Ultrafast laser is a type of ultra-intense ultra-short pulsed laser with pulse width less than or within the picosecond level (10-12s), which is defined based on the energy output waveform. This definition is related to "ultrafast phenomena". Ultrafast phenomenon refers to a phenomenon that occurs in a physical, chemical or biological process that changes rapidly in the microscopic system of matter. In the atomic and molecular system, the time scale of the motion of atoms and molecules is on the order of picoseconds to femtoseconds. For example, the period of molecular rotation is on the order of picoseconds, and the period of vibration is on the order of femtoseconds. When the laser pulse width reaches the level of picosecond or femtosecond, it can largely avoid the influence on the overall thermal motion of molecules (the thermal motion of molecules is the microscopic essence of the temperature of matter), and the material is generated on the time scale of molecular vibration. Influence, so that while achieving the purpose of processing, the thermal effect is greatly reduced.
There are many classification methods for lasers, among which there are four most commonly used classification methods, including classification by working substance, classification by energy output waveform (working mode), classification by output wavelength (color), and classification by power.
Among them, according to the energy output waveform, lasers can be divided into continuous lasers, pulsed lasers, and quasi-continuous lasers:
It is a laser that continuously outputs stable energy waveforms during working hours. It is characterized by high power and can process materials with large volume and high melting point, such as metal plates.
It outputs energy in the form of pulses. According to the pulse width, it can be further divided into millisecond lasers, microsecond lasers, nanosecond shutdown devices, picosecond lasers, femtosecond lasers, and attosecond lasers; for example, if a pulse laser The pulse width of the output laser is between 1-1000ns, which we call nanosecond lasers, and so on. We call picosecond lasers, femtosecond lasers, attosecond lasers, and ultrafast lasers. The power of the pulsed laser is much lower than that of the continuous laser, but the processing accuracy is higher than that of the continuous laser, and in general, the narrower the pulse width, the higher the processing accuracy.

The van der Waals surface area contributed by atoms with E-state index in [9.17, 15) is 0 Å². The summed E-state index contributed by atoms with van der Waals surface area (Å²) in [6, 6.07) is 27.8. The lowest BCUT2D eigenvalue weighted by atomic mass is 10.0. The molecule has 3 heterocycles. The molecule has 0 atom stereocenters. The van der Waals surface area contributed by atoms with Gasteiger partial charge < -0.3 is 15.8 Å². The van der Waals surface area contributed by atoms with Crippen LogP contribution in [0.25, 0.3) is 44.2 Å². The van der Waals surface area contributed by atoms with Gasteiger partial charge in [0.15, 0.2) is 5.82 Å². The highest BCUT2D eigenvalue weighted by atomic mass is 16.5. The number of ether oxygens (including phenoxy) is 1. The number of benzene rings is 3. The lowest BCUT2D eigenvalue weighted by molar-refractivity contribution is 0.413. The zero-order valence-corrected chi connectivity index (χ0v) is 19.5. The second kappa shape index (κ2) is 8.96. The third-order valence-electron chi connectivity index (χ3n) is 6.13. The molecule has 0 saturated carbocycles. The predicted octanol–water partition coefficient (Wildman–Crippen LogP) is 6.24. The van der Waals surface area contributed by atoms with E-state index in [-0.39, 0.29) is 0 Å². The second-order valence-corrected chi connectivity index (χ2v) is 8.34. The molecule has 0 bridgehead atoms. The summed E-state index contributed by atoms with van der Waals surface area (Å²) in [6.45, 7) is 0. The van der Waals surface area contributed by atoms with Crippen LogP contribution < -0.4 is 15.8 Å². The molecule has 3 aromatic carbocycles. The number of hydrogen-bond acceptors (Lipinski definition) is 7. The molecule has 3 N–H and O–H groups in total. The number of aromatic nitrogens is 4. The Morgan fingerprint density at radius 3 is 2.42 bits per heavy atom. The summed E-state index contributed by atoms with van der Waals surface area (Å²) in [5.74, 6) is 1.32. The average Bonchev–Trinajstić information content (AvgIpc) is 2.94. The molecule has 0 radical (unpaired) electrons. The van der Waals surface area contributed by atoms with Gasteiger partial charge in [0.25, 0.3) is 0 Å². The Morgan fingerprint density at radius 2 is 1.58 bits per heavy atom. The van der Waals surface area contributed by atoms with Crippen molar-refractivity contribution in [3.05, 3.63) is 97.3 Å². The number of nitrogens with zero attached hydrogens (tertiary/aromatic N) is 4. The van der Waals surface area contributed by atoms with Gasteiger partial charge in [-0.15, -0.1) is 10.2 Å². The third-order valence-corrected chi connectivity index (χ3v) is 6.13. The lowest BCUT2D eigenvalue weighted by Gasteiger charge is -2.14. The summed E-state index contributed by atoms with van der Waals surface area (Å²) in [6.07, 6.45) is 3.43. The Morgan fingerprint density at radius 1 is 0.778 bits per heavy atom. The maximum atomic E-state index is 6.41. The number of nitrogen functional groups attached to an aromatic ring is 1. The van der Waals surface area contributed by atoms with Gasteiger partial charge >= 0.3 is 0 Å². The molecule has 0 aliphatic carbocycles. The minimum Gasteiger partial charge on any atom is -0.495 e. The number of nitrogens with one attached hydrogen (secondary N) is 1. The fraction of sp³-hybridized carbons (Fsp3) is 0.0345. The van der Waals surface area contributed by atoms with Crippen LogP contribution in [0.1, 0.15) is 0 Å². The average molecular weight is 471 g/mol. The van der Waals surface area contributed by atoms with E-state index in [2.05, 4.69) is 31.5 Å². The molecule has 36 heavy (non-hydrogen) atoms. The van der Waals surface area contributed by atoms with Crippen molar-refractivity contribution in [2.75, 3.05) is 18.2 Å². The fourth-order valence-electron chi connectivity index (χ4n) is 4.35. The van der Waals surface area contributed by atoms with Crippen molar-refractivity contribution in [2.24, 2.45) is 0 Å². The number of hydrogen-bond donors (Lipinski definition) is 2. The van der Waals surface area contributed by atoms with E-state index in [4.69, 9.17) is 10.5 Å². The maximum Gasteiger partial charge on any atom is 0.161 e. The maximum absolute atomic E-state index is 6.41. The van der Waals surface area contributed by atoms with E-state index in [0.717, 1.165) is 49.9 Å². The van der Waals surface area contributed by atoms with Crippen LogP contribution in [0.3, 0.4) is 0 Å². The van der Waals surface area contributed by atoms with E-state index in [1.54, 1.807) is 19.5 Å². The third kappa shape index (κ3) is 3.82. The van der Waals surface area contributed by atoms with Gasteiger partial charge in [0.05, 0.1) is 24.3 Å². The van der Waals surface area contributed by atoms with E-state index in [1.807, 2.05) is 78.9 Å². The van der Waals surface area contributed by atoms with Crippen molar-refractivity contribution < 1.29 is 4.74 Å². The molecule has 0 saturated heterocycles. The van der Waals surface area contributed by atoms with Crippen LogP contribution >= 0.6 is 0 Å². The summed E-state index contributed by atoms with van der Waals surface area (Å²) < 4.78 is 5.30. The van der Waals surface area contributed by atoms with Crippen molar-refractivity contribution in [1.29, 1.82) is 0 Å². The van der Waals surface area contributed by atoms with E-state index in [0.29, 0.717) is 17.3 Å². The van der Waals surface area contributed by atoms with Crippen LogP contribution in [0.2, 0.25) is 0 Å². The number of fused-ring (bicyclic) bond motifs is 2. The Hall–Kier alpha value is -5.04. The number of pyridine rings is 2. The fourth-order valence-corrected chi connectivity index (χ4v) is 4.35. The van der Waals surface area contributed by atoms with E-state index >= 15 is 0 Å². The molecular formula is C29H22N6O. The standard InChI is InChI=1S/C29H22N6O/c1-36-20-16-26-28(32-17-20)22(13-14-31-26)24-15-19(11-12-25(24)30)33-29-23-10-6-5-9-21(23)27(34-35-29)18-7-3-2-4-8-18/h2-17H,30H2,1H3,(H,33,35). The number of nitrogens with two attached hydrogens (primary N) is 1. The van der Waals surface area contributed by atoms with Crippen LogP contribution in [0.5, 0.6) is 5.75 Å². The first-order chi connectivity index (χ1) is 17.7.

It can repeatedly output relatively high-energy laser within a certain period, and it is also a pulse laser in theory.
The energy output waveforms of the above three lasers can also be described by the parameter "duty cycle". For a laser, the duty cycle can be interpreted as the ratio of the time of laser energy output relative to the total time within a pulse cycle.
CW laser duty cycle (=1) > quasi-CW laser duty cycle > pulsed laser duty cycle. Generally, the narrower the pulse width of the pulsed laser, the lower the duty cycle.
In the field of material processing, pulsed lasers were initially a transitional product of continuous lasers. This is because the output power of continuous lasers cannot be very high due to the influence of factors such as the bearing capacity of core components and the level of technology in the early stage, and the material cannot be heated to the melting point. The above achieves the purpose of processing. If certain technical means are used to concentrate the output energy of the laser on a single pulse, so that although the total power of the laser does not change, the instantaneous power at the time of the pulse is greatly increased, which satisfies the requirements of material processing. Later, continuous laser technology gradually matured, and it was found that pulsed laser has a great advantage in processing accuracy. This is because the thermal effect of pulsed laser on materials is smaller, and the narrower the laser pulse width, the smaller the thermal effect, and the smoother the edge of the processed material , the corresponding machining accuracy is higher.
Two core demands of ultrafast lasers: high stability ultrashort pulse and high pulse energy. Generally, ultrashort pulses can be obtained by using mode-locking technology, and high pulse energy can be obtained by using CPA amplification technology. The core components involved include oscillators, stretchers, amplifiers, and compressors. Among them, the oscillator and amplifier technology are the most difficult, and they are also the core technology of an ultrafast laser manufacturing company.
In the oscillator, ultrafast laser pulses are obtained using a mode-locking technique.
The stretcher stretches the femtosecond seed pulses apart in time by different wavelengths.
A chirped amplifier is used to fully energize this stretched pulse.
The compressor brings together the amplified spectra of different components and restores them to the femtosecond width, thus forming femtosecond laser pulses with extremely high instantaneous power.
Compared with nanosecond and millisecond lasers, although the overall power of ultrafast lasers is lower, because it directly acts on the time scale of material molecular vibrations, it realizes "cold processing" in the true sense, so the processing accuracy is greatly improved.